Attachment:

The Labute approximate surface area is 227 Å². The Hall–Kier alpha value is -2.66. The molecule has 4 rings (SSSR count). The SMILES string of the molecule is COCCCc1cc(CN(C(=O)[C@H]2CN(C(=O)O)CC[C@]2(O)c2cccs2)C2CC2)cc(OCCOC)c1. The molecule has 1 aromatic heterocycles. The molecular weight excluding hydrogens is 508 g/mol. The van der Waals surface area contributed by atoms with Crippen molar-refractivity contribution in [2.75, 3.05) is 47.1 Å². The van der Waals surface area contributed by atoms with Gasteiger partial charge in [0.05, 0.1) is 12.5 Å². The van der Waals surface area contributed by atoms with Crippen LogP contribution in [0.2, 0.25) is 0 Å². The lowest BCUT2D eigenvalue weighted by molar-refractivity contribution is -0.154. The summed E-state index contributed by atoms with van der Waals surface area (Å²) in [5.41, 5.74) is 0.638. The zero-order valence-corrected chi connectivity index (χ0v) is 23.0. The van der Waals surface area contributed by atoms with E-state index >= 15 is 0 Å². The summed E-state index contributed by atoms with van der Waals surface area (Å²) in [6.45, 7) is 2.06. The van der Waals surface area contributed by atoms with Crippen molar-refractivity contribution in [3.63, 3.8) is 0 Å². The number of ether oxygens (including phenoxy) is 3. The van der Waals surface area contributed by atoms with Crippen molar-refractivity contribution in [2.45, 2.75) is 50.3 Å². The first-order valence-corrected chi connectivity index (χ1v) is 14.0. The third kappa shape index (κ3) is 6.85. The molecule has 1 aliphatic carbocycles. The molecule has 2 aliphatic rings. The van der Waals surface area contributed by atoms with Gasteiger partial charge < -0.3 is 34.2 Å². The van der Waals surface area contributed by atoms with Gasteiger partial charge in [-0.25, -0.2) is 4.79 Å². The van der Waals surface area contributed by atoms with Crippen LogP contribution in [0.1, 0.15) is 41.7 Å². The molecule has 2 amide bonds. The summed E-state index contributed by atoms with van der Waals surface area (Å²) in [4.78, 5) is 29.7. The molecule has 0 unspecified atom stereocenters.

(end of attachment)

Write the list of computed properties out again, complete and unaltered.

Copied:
The Labute approximate surface area is 227 Å². The Hall–Kier alpha value is -2.66. The molecule has 4 rings (SSSR count). The SMILES string of the molecule is COCCCc1cc(CN(C(=O)[C@H]2CN(C(=O)O)CC[C@]2(O)c2cccs2)C2CC2)cc(OCCOC)c1. The molecule has 1 aromatic heterocycles. The molecular weight excluding hydrogens is 508 g/mol. The van der Waals surface area contributed by atoms with Crippen molar-refractivity contribution in [2.75, 3.05) is 47.1 Å². The van der Waals surface area contributed by atoms with Gasteiger partial charge in [0.05, 0.1) is 12.5 Å². The van der Waals surface area contributed by atoms with Crippen LogP contribution in [0.2, 0.25) is 0 Å². The lowest BCUT2D eigenvalue weighted by molar-refractivity contribution is -0.154. The summed E-state index contributed by atoms with van der Waals surface area (Å²) in [5.41, 5.74) is 0.638. The zero-order valence-corrected chi connectivity index (χ0v) is 23.0. The van der Waals surface area contributed by atoms with E-state index >= 15 is 0 Å². The summed E-state index contributed by atoms with van der Waals surface area (Å²) in [6.45, 7) is 2.06. The van der Waals surface area contributed by atoms with Crippen molar-refractivity contribution in [3.63, 3.8) is 0 Å². The number of ether oxygens (including phenoxy) is 3. The van der Waals surface area contributed by atoms with Crippen molar-refractivity contribution in [2.45, 2.75) is 50.3 Å². The first-order valence-corrected chi connectivity index (χ1v) is 14.0. The third kappa shape index (κ3) is 6.85. The molecule has 1 aliphatic carbocycles. The molecule has 2 aliphatic rings. The van der Waals surface area contributed by atoms with Gasteiger partial charge < -0.3 is 34.2 Å². The van der Waals surface area contributed by atoms with Gasteiger partial charge in [-0.25, -0.2) is 4.79 Å². The van der Waals surface area contributed by atoms with Crippen LogP contribution in [0.1, 0.15) is 41.7 Å². The molecule has 2 amide bonds. The summed E-state index contributed by atoms with van der Waals surface area (Å²) in [4.78, 5) is 29.7. The molecule has 0 unspecified atom stereocenters.